Tag Archives: The Beatles



PATTON (d. Franklin J. Schaffner)

M.A.S.H. (d. Robert Altman)

DODES’KA-DEN (d. Akira Kurosawa)

DOMICLE CONJUGAL aka BED AND BOARD (d. Francois Truffaut)

GIMME SHELTER (d. The Maysles Brothers)










Fantastic Four #102 – The end of Stan Lee & Jack Kirby’s 102 consecutive issue-run, a comics milestone.

Lone Wolf & Cub by Kazuo Koike & Goseki Kojima begins in the pages of Weekly Manga Action.

Barry Windsor Smith’s run on Conan The Barbarian begins.

Detective Comics #395 is published, featuring the first Batman collaboration of Dennis O’Neil & Neal Adams.

Jack Kirby leaves Marvel Comics.


70 Aspects Of Batman: 13




From Wikipedia:

Sam Kieth (born January 11, 1963 ) is an American comics writer and illustrator and film director, best known as the creator of The Maxx and Zero Girl.

Kieth first came to prominence in 1983 as the inker of Matt Wagner‘s Mage, his brushwork adding fluidity and texture to the broad strokes of Wagner’s early work at Comico Comics. In 1989, he drew the first five issues of writer Neil Gaiman‘s celebrated series The Sandman, but felt his style was unsuited to the book (specifically saying that he “felt like Jimi Hendrix in The Beatles“) and left, handing over to his former inker Mike Dringenberg.

He acted as illustrator on two volumes of writer William Messner-LoebsEpicurus the Sage and drew an Aliens miniseries for Dark Horse Comics, among other things, before creating The Maxx in 1993 for Image Comics, with, initially, writing help from Messner-Loebs. It ran for 35 issues and was adapted, with Kieth’s assistance, into an animated series for MTV. Since then, as a writer-artist, he has gone on to create Friends of Maxx, Zero Girl, Four Women and Ojo.


Sam Kieth first dipped his toe in the Bat-water like so many before him, by providing cover art. In the early 90s, Kieth contributed images to the covers of both Batman and Detective Comics. Here’s a Detective Comics annual cover he drew, a tie-in for DC’s summer crossover event from 1992, Eclipso: The Darkness Within. Notice the curly q action that was a trademark of Keith’s early stuff.


Around 10 years later Sam Kieth finally committed some of his art to the interior of a Batman comic. Batman: Secrets was a 5-issue miniseries that featured Batman and The Joker, and was both written and drawn by Kieth.



As much as I like his work from the 80s and 90s, I feel like Sam Kieth has really come into his own this decade, as can be seen from the amazing Secrets art on display here.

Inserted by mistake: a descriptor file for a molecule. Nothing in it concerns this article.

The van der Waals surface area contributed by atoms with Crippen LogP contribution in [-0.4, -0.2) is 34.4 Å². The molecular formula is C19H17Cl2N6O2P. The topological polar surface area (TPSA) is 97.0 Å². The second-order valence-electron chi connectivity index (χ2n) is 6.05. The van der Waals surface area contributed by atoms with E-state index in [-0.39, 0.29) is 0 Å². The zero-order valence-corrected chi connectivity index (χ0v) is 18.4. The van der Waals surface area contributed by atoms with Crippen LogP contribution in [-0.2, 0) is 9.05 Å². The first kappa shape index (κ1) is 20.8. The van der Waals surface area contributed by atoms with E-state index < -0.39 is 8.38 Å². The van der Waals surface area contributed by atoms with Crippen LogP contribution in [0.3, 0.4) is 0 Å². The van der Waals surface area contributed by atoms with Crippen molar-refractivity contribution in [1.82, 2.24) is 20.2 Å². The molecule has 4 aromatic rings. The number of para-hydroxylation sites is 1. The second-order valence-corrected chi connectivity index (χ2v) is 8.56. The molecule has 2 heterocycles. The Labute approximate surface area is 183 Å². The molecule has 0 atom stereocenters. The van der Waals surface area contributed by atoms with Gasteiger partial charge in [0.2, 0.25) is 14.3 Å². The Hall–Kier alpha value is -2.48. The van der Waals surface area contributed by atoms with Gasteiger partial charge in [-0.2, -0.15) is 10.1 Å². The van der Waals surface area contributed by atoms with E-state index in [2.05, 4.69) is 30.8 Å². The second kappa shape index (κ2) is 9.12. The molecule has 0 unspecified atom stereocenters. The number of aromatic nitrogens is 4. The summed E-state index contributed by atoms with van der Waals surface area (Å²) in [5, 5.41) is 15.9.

Also in the 2000s, Kieth wrote and drew Scratch, a miniseries that starred a new (werewolf) character, and featured Batman extensively.




That mouth is tailor made not to eat that chin…

His latest Batwork is Batman/Lobo: Deadly Serious, a two-issue miniseries that someone must have proposed in 1992 but the proposal was found in a desk drawer in 2007. Or something.  But knowing Kieth, it’s probably an entertaining read and features great art.

Next up for Kieth is another Lobo miniseries, this one written by Anthrax‘s Scott Ian. Yes, really.





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Comics/Music: When Kirby Met Macca

So, there was this one time in 1976 when ex-Beatle and then current Winger Paul McCartney met Jack Kirby, the King of Comics.


I’d read about this before once…on Wings’ follow-up to their smash hit Band On The Run album, (entitled Venus And Mars), McCartney featured a song called “Magneto And Titanium Man”. Both characters are Marvel Comics villains, and one (Magneto) was co-created by Kirby. This led to Kirby being invited to a Wings concert that was held in L.A. in 1976.


Kirby, his wife and his daughter went backstage and met McCartney and the rest of Wings, and Kirby gifted Paul and his wife Linda this picture:


So yeah, Kirby and McCartney.



Well, it’s just about a week until Christmas. Excited yet? No? Oops. I put together this collection of Christmas songs/videos that hopefully will get you into the spirit of things. Merry Christmas and check it:

Asobi Seksu – “Merry Christmas (I Don’t Wan’t To Fight Tonight)” (Ramones Cover)

Oasis – “Merry X-Mas Everybody” (Slade Cover)

The Beatles – “Christmas Time Is Here Again”

Weezer – “O Holy Night”

Joel & The Bots – “Patrick Swayze Christmas”

Mike & The Bots – “Merry Christmas…If That’s Ok”

Manic Street Preachers – “The Ghost of Christmas”

Wham! – “Last Christmas”

Belle & Sebastian – “O Come, O Come Emmaneul”

The Flaming Lips – “Christmas At The Zoo”

Morning Musume – “Rudolph The Red-Nosed Reindeer”


related post:

-AM- Brief history of recordz

Phonograph Cylinder